Since pregnant women and young children have become more seriously ill and many have died, there's something they have in common, that allows mutation or attracts the mutated form of this H1N1 flu.

    There should be no confusion among those with knowledge of these epidemiological happenings. Everything points to very large numbers being infected by H1N1, and very few of those being reported in a forthright manner to the local Health Departments.

    Paperwork phobia being what it is, it seems to me that a better method of reporting reportable diseases must be established for computation of reliable figures showing the incidence of infections. If all doctors' offices, EDs, IC nurses in hospitals, etc. had a website available that would easily bring up a short reporting form, that is connected to WHO and CDC, more accurate figures would be reported.........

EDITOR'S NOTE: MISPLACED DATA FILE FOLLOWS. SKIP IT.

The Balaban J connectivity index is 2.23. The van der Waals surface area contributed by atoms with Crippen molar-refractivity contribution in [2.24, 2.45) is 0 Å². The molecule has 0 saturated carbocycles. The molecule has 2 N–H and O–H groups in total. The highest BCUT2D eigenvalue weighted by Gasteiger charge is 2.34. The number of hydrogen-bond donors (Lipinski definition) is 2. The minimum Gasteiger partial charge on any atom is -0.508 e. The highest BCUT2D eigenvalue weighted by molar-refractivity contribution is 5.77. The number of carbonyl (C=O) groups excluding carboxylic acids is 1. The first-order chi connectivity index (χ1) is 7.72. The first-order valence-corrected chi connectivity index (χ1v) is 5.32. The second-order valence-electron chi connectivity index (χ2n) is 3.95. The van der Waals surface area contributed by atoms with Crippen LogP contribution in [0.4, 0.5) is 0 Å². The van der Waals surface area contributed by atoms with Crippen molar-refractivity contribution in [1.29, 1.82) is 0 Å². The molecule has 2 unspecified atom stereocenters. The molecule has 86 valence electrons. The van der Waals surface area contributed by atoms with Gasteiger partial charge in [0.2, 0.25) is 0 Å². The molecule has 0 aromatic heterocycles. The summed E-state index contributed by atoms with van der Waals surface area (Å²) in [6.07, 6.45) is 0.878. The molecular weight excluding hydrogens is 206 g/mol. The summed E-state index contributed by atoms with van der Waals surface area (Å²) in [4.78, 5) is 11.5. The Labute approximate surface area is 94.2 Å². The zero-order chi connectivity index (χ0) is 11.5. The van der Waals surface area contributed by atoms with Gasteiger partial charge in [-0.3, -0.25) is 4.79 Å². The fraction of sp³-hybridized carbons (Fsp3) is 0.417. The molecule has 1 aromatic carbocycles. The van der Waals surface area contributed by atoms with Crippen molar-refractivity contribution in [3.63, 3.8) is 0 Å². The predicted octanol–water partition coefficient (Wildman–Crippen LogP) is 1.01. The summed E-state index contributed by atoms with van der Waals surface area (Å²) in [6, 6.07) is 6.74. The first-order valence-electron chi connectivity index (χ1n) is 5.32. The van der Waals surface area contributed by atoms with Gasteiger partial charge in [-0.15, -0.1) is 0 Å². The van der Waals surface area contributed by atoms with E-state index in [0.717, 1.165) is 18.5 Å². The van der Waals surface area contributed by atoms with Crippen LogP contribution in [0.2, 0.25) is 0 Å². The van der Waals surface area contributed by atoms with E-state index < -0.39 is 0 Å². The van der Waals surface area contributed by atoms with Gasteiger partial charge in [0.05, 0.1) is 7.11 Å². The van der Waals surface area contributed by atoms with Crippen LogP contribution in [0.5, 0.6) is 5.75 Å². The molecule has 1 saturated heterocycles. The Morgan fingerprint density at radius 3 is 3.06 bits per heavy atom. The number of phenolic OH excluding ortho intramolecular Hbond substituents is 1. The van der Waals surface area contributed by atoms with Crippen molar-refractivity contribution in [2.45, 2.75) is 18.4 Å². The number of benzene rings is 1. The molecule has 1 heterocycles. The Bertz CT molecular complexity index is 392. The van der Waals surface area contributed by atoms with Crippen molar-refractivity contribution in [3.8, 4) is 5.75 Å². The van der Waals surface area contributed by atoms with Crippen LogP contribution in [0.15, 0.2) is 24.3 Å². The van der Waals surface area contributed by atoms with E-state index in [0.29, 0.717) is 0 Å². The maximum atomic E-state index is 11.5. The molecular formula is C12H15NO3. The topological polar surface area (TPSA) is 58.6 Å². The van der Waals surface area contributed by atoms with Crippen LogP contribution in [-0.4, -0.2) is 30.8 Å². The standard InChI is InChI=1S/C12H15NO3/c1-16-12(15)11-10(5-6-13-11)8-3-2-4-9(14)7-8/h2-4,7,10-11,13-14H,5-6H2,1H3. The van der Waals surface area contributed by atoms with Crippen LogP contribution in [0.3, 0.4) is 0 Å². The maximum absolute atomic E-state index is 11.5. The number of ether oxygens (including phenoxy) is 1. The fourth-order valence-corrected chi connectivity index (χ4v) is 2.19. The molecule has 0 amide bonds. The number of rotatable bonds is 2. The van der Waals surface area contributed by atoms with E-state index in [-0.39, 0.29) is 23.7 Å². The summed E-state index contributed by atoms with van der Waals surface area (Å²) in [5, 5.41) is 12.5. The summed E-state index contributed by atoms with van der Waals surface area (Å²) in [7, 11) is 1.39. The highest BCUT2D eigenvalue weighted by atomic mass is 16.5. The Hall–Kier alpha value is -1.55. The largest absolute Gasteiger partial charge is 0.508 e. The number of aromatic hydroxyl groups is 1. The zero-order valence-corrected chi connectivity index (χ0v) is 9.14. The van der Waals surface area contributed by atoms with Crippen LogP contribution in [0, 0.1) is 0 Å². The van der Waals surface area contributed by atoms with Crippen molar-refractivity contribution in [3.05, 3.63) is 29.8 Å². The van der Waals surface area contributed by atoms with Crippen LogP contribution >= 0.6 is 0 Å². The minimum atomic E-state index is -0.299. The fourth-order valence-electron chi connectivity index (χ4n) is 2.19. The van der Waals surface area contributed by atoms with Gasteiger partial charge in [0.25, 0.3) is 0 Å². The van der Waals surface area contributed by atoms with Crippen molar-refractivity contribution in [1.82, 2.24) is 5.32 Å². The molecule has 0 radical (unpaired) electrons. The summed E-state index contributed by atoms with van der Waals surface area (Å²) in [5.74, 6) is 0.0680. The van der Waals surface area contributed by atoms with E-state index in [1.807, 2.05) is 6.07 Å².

There will always be those who tend to negate danger, and those who exaggerate it. I'd go with the safest predictors, and get adequate quantities of PPE and vaccine, to use for the largest expected number who will need it. Sometimes those who negate are tight fisted with money, preferring to wait until hospital staff screams for PPE - and when they get it, they're the heroes. If your hospital has a Purchasing Department head who is one of those, you might start lobbying with that person sooner, rather than later. Give kudos earlier, to purchasers, rather than when nursing staff are refusing to care for infected patients without PPE.